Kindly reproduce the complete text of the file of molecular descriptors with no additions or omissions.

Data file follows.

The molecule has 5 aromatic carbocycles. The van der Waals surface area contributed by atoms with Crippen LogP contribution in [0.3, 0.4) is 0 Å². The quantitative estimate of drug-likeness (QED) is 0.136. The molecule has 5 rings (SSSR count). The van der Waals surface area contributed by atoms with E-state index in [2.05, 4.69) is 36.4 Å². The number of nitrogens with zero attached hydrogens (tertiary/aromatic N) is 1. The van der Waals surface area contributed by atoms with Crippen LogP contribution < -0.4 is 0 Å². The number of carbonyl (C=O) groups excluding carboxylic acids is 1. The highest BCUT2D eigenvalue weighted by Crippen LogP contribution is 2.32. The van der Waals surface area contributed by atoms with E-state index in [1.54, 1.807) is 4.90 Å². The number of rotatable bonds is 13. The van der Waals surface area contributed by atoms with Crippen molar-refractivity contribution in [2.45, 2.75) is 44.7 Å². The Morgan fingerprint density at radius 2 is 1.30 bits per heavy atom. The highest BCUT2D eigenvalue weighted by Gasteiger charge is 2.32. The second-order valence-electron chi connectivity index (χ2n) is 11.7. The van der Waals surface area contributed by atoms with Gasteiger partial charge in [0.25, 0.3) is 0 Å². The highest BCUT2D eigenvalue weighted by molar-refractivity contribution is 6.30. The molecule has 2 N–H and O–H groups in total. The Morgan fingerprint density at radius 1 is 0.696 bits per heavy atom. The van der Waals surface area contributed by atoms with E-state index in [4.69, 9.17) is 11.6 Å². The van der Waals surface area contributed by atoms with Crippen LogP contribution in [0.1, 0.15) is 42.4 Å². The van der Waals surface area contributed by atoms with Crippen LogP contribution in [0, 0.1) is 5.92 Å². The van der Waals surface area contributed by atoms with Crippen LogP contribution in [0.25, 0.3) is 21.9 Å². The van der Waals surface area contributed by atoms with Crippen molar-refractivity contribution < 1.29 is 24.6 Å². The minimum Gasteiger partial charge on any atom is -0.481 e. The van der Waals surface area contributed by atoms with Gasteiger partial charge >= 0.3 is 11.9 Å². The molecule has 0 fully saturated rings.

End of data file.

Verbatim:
The molecule has 5 aromatic carbocycles. The van der Waals surface area contributed by atoms with Crippen LogP contribution in [0.3, 0.4) is 0 Å². The quantitative estimate of drug-likeness (QED) is 0.136. The molecule has 5 rings (SSSR count). The van der Waals surface area contributed by atoms with E-state index in [2.05, 4.69) is 36.4 Å². The number of nitrogens with zero attached hydrogens (tertiary/aromatic N) is 1. The van der Waals surface area contributed by atoms with Crippen LogP contribution < -0.4 is 0 Å². The number of carbonyl (C=O) groups excluding carboxylic acids is 1. The highest BCUT2D eigenvalue weighted by Crippen LogP contribution is 2.32. The van der Waals surface area contributed by atoms with E-state index in [1.54, 1.807) is 4.90 Å². The number of rotatable bonds is 13. The van der Waals surface area contributed by atoms with Crippen molar-refractivity contribution in [2.45, 2.75) is 44.7 Å². The Morgan fingerprint density at radius 2 is 1.30 bits per heavy atom. The highest BCUT2D eigenvalue weighted by Gasteiger charge is 2.32. The second-order valence-electron chi connectivity index (χ2n) is 11.7. The van der Waals surface area contributed by atoms with Gasteiger partial charge in [0.25, 0.3) is 0 Å². The highest BCUT2D eigenvalue weighted by molar-refractivity contribution is 6.30. The molecule has 2 N–H and O–H groups in total. The Morgan fingerprint density at radius 1 is 0.696 bits per heavy atom. The van der Waals surface area contributed by atoms with E-state index in [4.69, 9.17) is 11.6 Å². The van der Waals surface area contributed by atoms with Crippen LogP contribution in [0.1, 0.15) is 42.4 Å². The van der Waals surface area contributed by atoms with Crippen LogP contribution in [0, 0.1) is 5.92 Å². The van der Waals surface area contributed by atoms with Crippen LogP contribution in [0.25, 0.3) is 21.9 Å². The van der Waals surface area contributed by atoms with Crippen molar-refractivity contribution < 1.29 is 24.6 Å². The minimum Gasteiger partial charge on any atom is -0.481 e. The van der Waals surface area contributed by atoms with Gasteiger partial charge >= 0.3 is 11.9 Å². The molecule has 0 fully saturated rings.